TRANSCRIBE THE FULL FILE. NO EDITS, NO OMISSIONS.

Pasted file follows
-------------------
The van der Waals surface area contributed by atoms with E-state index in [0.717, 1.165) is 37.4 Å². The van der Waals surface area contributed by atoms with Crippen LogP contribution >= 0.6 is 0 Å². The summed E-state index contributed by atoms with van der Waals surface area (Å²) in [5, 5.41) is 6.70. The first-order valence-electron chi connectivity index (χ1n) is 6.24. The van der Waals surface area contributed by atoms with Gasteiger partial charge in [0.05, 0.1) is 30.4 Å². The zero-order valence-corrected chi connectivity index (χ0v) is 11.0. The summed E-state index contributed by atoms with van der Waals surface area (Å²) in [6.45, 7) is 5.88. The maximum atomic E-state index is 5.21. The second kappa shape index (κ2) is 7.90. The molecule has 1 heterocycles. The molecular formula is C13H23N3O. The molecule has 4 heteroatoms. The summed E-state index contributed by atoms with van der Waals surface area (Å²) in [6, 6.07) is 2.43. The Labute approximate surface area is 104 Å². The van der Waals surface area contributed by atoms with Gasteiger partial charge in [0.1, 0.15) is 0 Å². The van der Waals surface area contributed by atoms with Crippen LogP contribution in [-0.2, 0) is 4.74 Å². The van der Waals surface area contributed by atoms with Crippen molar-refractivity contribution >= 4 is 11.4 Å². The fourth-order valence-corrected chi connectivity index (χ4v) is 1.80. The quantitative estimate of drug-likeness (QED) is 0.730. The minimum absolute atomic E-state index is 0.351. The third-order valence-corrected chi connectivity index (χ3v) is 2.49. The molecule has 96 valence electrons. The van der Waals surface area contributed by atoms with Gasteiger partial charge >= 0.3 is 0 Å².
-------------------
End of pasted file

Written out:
The van der Waals surface area contributed by atoms with E-state index in [0.717, 1.165) is 37.4 Å². The van der Waals surface area contributed by atoms with Crippen LogP contribution >= 0.6 is 0 Å². The summed E-state index contributed by atoms with van der Waals surface area (Å²) in [5, 5.41) is 6.70. The first-order valence-electron chi connectivity index (χ1n) is 6.24. The van der Waals surface area contributed by atoms with Gasteiger partial charge in [0.05, 0.1) is 30.4 Å². The zero-order valence-corrected chi connectivity index (χ0v) is 11.0. The summed E-state index contributed by atoms with van der Waals surface area (Å²) in [6.45, 7) is 5.88. The maximum atomic E-state index is 5.21. The second kappa shape index (κ2) is 7.90. The molecule has 1 heterocycles. The molecular formula is C13H23N3O. The molecule has 4 heteroatoms. The summed E-state index contributed by atoms with van der Waals surface area (Å²) in [6, 6.07) is 2.43. The Labute approximate surface area is 104 Å². The van der Waals surface area contributed by atoms with Gasteiger partial charge in [0.1, 0.15) is 0 Å². The van der Waals surface area contributed by atoms with Crippen LogP contribution in [-0.2, 0) is 4.74 Å². The van der Waals surface area contributed by atoms with Crippen molar-refractivity contribution >= 4 is 11.4 Å². The fourth-order valence-corrected chi connectivity index (χ4v) is 1.80. The quantitative estimate of drug-likeness (QED) is 0.730. The minimum absolute atomic E-state index is 0.351. The third-order valence-corrected chi connectivity index (χ3v) is 2.49. The molecule has 96 valence electrons. The van der Waals surface area contributed by atoms with Gasteiger partial charge >= 0.3 is 0 Å².